Why 42 States Came Together to Sue Meta Over Kids’ Mental Health

Kids’ Mental Health

A coalition of 33 states, including California, Colorado, New York, Arizona, and Illinois, has filed a lawsuit against Meta. They allege that the company violated state and federal laws in its efforts to attract young users in the United States and keep them engaged on Facebook and Instagram. The lawsuit asserts that Meta harnessed powerful technologies to entice and ensnare youth for profit.

Additionally, nine individual state attorneys general, along with the District of Columbia, have launched separate suits, all making similar claims about Meta’s deceptive practices concerning its young users.

Alleged Violations

The lawsuit points to several ways in which Meta is accused of violating laws meant to protect young consumers. These include maximizing the time and attention of children on its platforms, using addictive product design while downplaying risks to kids, and disregarding research that suggests social media platforms can harm young users. Some claims about Facebook and Instagram’s negative effects on children are redacted in the lawsuit.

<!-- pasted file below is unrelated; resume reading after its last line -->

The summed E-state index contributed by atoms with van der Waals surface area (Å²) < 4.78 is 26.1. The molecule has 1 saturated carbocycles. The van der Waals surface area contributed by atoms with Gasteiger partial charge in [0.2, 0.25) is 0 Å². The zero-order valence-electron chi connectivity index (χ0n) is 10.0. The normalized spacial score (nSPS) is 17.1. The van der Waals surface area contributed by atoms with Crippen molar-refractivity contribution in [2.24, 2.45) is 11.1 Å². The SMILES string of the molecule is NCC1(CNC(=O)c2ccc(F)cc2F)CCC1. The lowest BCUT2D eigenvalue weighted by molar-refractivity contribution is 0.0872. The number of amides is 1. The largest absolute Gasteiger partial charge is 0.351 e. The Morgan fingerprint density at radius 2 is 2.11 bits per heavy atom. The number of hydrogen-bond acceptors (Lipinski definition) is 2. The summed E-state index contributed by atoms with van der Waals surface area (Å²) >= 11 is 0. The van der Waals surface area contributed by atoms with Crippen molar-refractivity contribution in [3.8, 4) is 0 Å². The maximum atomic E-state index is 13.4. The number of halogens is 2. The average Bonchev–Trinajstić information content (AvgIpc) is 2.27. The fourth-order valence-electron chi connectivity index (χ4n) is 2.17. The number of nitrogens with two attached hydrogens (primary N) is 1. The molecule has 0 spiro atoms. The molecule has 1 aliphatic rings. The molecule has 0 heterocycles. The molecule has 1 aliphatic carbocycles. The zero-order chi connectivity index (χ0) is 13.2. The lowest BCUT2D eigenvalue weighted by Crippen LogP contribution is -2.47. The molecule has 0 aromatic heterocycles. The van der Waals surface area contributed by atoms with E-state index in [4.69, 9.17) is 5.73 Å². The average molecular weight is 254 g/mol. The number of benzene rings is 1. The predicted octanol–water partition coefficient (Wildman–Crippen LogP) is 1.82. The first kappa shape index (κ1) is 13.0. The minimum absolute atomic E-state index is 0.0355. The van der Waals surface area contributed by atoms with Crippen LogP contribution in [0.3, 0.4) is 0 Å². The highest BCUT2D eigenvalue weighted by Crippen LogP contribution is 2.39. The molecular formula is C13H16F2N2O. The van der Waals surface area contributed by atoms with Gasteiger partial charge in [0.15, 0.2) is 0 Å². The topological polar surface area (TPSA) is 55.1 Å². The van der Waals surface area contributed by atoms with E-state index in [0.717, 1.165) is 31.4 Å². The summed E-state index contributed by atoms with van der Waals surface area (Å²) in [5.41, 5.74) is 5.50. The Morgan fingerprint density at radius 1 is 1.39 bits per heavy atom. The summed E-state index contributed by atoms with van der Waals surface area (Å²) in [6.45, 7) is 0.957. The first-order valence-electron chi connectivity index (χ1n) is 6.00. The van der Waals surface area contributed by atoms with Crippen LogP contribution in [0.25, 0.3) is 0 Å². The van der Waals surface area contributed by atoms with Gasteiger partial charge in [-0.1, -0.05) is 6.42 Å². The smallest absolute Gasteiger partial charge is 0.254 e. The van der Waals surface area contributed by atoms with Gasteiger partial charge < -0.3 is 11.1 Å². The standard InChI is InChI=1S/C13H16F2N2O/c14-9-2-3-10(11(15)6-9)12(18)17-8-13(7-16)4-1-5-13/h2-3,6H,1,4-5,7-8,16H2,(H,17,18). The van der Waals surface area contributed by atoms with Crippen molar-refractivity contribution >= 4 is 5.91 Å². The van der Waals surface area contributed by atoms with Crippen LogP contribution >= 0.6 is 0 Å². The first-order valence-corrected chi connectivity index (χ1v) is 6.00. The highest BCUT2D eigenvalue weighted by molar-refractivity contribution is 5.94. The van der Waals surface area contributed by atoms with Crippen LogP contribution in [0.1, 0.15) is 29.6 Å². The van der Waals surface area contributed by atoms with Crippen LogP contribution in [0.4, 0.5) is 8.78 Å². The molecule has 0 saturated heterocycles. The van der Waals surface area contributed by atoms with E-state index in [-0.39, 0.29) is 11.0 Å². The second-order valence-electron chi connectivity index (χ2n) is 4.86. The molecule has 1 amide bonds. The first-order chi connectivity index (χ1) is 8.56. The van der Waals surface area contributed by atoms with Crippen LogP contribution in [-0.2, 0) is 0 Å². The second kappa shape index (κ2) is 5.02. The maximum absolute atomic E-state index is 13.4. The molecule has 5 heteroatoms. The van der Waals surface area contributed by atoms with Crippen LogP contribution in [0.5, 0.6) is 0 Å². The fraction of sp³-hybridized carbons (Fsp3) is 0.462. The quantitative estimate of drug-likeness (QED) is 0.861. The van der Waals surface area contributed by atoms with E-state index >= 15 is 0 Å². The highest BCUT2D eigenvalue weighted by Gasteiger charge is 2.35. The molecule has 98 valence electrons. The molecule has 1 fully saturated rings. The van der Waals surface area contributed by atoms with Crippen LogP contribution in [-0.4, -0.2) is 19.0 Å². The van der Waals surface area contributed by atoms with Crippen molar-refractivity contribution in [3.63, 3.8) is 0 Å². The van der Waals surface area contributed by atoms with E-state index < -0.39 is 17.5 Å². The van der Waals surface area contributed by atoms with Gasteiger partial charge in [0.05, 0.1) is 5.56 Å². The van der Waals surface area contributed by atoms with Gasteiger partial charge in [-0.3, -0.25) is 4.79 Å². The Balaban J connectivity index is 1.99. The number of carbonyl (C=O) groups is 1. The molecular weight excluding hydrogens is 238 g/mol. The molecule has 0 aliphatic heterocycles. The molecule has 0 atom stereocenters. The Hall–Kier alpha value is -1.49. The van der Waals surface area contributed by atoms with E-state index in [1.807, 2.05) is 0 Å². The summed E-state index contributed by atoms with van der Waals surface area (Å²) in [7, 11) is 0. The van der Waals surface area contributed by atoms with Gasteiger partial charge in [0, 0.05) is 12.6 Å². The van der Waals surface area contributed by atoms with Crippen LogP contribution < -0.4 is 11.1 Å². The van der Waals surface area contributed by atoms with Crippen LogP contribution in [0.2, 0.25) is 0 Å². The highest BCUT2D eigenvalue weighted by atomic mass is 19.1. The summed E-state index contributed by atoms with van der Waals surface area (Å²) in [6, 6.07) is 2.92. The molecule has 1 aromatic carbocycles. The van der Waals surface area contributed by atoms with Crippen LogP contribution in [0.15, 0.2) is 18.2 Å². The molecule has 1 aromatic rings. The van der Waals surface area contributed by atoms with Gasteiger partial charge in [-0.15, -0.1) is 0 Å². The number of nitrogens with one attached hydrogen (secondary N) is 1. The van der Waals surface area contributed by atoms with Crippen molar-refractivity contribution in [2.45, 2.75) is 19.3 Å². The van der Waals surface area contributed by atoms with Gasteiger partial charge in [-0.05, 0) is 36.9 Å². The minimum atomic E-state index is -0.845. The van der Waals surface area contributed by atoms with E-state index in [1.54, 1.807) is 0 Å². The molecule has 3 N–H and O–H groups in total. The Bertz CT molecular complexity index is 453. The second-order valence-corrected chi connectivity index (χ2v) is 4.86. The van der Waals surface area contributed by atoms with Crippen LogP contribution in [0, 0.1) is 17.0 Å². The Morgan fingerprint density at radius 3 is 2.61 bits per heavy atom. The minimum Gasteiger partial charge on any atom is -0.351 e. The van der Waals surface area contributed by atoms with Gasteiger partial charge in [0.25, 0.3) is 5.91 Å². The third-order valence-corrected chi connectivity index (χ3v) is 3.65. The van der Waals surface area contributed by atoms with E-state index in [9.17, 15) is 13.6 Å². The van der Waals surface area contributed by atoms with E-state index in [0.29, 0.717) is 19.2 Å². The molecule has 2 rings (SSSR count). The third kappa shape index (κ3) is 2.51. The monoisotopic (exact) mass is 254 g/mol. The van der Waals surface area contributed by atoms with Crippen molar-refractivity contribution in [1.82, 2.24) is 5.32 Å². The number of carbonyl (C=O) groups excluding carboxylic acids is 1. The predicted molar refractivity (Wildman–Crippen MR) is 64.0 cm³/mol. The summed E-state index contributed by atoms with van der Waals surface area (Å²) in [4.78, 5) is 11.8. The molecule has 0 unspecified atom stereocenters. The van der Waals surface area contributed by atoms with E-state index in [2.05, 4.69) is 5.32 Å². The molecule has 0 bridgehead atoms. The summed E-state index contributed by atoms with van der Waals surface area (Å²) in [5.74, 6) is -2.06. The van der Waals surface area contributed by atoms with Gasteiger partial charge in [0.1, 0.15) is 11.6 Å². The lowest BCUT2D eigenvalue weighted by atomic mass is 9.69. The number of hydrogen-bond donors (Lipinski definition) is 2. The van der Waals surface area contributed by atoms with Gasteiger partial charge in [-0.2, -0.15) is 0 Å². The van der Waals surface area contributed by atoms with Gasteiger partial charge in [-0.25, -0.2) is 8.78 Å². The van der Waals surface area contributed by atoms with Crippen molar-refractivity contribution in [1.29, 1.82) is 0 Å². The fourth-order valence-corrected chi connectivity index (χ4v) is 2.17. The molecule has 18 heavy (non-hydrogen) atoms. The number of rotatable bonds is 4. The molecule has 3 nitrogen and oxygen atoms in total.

California Attorney General Rob Bonta highlighted the evidence linking excessive social media use to sleep problems, attention issues, and feelings of exclusion among young people. He accused Meta of not only disregarding these dangers but also lying to users, parents, and the public.

Legal Basis and Regulatory Vacuum

The lawsuit argues that Meta violates the Children’s Online Privacy Protection Act (COPPA) by collecting data from users under 13 without parental consent for Kids’ Mental Health. It also alleges that Meta’s business practices targeting young users breach state consumer protection laws.

The tech industry trade group Chamber of Progress countered the lawsuit’s claims, asserting that social media’s impact on kids and teens has a positive influence. Chamber of Progress CEO Adam Kovacevich argued that large-scale studies do not support the idea that social media is the driving force behind negative Kids’ Mental Health trends among teens.

Potential Settlement

Legal experts suggest that the state attorneys general may be seeking a settlement rather than a courtroom victory. A settlement could compel Meta to make policy changes to mitigate the harms described in the lawsuit. Such a settlement could set a precedent for the entire industry.

The lawsuit’s bipartisan support reflects a shared goal of protecting children from the potential negative aspects of social media. Regardless of Meta’s response, the optics of a major battle between the social media giant and a coalition of U.S. states over children’s safety may be difficult for Meta to manage.

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